Oh, the dreaded relationship phrase, the one that no one wants to hear, the one that many of us have heard: “It’s not you, it’s me.” Yes, that one. That one little phrase which seems so self-deprecating for the speaker, feels like a knife as it is twisted into the proverbial gut. You let yourself think for a moment that the problem really does lie with the other person, and that you really are the victim here, but delusions only last so long. The emptiness of that verdict eventually shows itself. It is an easy out for the moment, but it is deceptive, self-serving, and more harmful than helpful.
Unfortunately, however, it is an out that people choose when seeking to extricate themselves from the various relationships that they no longer wish to maintain. In a divorce culture, it is the primary excuse for seeking that new start that the new relationship promises. The subtle deception at the heart of this excuse for quitting–for that is what it is, an excuse–is that the central focus still remains on the self. Think about it, “I’m not right for you, I would be better suited for someone else because I just don’t deserve you.” It sounds noble, right? But what is lurking at the heart here? I am! The main variable in the equation is me and what I feel is right or acceptable. The speaker is ultimately saying, “I’m not happy and I want to find what will make me happy.”
As a pastor, this is an all too familiar conversation. You are informed that a family is leaving your church and they bend over backwards to compliment the preaching, speak of the sweetness of the fellowship, and praise the love and support they have received. Naturally, you think, “so, why are you leaving?” When pressed, they affirm your ministry, but ultimately they are choosing a different direction. People come and go, that is the way of it, but those types of dishonest conversations shouldn’t be commonplace in the church, yet they are. What is at the heart of it? At the heart of it is a deep misunderstanding about what it means to be committed to and connected with a local church.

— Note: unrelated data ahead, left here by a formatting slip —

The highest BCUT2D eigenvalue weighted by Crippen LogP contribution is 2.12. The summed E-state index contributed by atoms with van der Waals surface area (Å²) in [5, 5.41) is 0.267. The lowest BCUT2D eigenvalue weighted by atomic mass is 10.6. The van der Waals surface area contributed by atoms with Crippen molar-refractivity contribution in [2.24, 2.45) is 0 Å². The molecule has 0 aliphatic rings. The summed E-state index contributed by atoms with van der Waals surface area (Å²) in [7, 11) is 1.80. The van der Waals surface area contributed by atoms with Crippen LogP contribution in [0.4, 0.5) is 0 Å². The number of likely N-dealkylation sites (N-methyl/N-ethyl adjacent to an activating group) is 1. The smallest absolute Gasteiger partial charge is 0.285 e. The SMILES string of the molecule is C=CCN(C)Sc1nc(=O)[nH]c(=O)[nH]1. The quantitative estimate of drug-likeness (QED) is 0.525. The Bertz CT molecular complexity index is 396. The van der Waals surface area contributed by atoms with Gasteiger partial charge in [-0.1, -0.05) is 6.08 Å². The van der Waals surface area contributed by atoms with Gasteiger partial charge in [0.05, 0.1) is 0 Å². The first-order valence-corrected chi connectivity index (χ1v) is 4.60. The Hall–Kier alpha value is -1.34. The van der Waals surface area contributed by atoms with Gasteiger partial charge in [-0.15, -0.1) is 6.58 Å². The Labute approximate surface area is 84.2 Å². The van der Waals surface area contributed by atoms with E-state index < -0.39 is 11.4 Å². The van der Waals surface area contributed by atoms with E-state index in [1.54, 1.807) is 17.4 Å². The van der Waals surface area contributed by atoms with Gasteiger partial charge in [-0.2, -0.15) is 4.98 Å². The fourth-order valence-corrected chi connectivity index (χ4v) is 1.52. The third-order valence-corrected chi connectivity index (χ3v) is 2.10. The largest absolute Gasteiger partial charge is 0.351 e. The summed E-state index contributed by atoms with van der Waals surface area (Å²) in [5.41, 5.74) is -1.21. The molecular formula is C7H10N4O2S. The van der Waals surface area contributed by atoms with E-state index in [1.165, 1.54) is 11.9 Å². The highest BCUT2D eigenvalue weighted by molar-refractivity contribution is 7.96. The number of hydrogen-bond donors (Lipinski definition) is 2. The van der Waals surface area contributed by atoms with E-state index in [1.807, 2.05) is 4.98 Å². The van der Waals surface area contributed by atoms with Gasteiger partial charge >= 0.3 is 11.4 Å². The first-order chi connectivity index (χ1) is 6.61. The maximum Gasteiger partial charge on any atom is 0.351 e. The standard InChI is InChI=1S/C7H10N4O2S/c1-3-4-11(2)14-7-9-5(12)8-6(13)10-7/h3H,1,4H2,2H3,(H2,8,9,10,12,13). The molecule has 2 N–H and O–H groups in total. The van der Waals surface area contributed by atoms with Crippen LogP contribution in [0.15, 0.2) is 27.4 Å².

I often counsel people to view their church membership like a marriage or a parent/child relationship. Within those relational contexts, things happen that we don’t like. We get hurt, we give hurt, we do and say stupid things, and we bear the brunt of stupid words and actions. We laugh together, we cry together. Its not perfect, but it is what we have promised. No church is perfect. Every last one of them has a litany of issues, but they are our churches. These are the people who celebrate births with us and grieve deaths with us. These are the people who celebrate our prosperity with us, and they help shoulder our burdens when we are lean. They encourage us and rebuke us. We are known by them and we know them. Nothing is perfect in a local body, and our presence there makes it all the more imperfect. Leaving is often not the answer, but leaving under the guise of, “it’s not you it’s me” only adds insult to injury. We need to avail ourselves to the Spirit because often times the real problem is a personal sense of failed expectation, and where in the Bible is the promise found that the church will always meet our personal expectations? So, perhaps you who say, “it’s not you it’s me,” are right, perhaps it is you because you have failed to understand the nature of covenant, commitment, and community.